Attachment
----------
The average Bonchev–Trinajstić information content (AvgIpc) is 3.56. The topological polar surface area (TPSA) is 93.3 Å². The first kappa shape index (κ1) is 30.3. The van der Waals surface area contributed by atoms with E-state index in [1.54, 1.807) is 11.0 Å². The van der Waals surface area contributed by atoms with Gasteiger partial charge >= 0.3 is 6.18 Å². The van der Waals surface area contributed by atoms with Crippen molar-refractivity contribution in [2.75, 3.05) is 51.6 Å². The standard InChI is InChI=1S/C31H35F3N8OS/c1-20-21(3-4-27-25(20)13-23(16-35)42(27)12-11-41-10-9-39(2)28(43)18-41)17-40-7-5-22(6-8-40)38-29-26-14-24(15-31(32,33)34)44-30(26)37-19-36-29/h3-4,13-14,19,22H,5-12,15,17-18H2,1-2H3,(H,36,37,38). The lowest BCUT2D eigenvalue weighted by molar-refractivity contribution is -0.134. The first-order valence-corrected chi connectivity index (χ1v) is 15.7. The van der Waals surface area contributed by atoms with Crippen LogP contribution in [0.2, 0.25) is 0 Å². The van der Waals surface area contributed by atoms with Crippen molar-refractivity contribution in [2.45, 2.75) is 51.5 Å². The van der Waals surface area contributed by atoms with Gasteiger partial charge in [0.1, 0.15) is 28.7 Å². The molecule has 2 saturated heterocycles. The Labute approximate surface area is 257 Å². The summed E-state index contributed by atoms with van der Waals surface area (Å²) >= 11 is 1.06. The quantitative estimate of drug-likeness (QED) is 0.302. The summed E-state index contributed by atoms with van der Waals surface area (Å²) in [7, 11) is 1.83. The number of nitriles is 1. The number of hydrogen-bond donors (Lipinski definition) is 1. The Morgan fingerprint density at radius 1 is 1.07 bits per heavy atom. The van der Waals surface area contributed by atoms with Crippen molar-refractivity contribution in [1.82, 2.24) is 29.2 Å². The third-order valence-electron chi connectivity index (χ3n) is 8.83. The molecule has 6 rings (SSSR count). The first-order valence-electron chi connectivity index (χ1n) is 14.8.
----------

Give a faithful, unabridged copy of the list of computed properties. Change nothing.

The average Bonchev–Trinajstić information content (AvgIpc) is 3.56. The topological polar surface area (TPSA) is 93.3 Å². The first kappa shape index (κ1) is 30.3. The van der Waals surface area contributed by atoms with E-state index in [1.54, 1.807) is 11.0 Å². The van der Waals surface area contributed by atoms with Gasteiger partial charge >= 0.3 is 6.18 Å². The van der Waals surface area contributed by atoms with Crippen molar-refractivity contribution in [2.75, 3.05) is 51.6 Å². The standard InChI is InChI=1S/C31H35F3N8OS/c1-20-21(3-4-27-25(20)13-23(16-35)42(27)12-11-41-10-9-39(2)28(43)18-41)17-40-7-5-22(6-8-40)38-29-26-14-24(15-31(32,33)34)44-30(26)37-19-36-29/h3-4,13-14,19,22H,5-12,15,17-18H2,1-2H3,(H,36,37,38). The lowest BCUT2D eigenvalue weighted by molar-refractivity contribution is -0.134. The first-order valence-corrected chi connectivity index (χ1v) is 15.7. The van der Waals surface area contributed by atoms with Crippen LogP contribution in [0.2, 0.25) is 0 Å². The van der Waals surface area contributed by atoms with Crippen molar-refractivity contribution in [2.45, 2.75) is 51.5 Å². The van der Waals surface area contributed by atoms with Gasteiger partial charge in [0.1, 0.15) is 28.7 Å². The molecule has 2 saturated heterocycles. The Labute approximate surface area is 257 Å². The summed E-state index contributed by atoms with van der Waals surface area (Å²) >= 11 is 1.06. The quantitative estimate of drug-likeness (QED) is 0.302. The summed E-state index contributed by atoms with van der Waals surface area (Å²) in [7, 11) is 1.83. The number of nitriles is 1. The number of hydrogen-bond donors (Lipinski definition) is 1. The Morgan fingerprint density at radius 1 is 1.07 bits per heavy atom. The van der Waals surface area contributed by atoms with Crippen molar-refractivity contribution in [1.82, 2.24) is 29.2 Å². The third-order valence-electron chi connectivity index (χ3n) is 8.83. The molecule has 6 rings (SSSR count). The first-order valence-electron chi connectivity index (χ1n) is 14.8.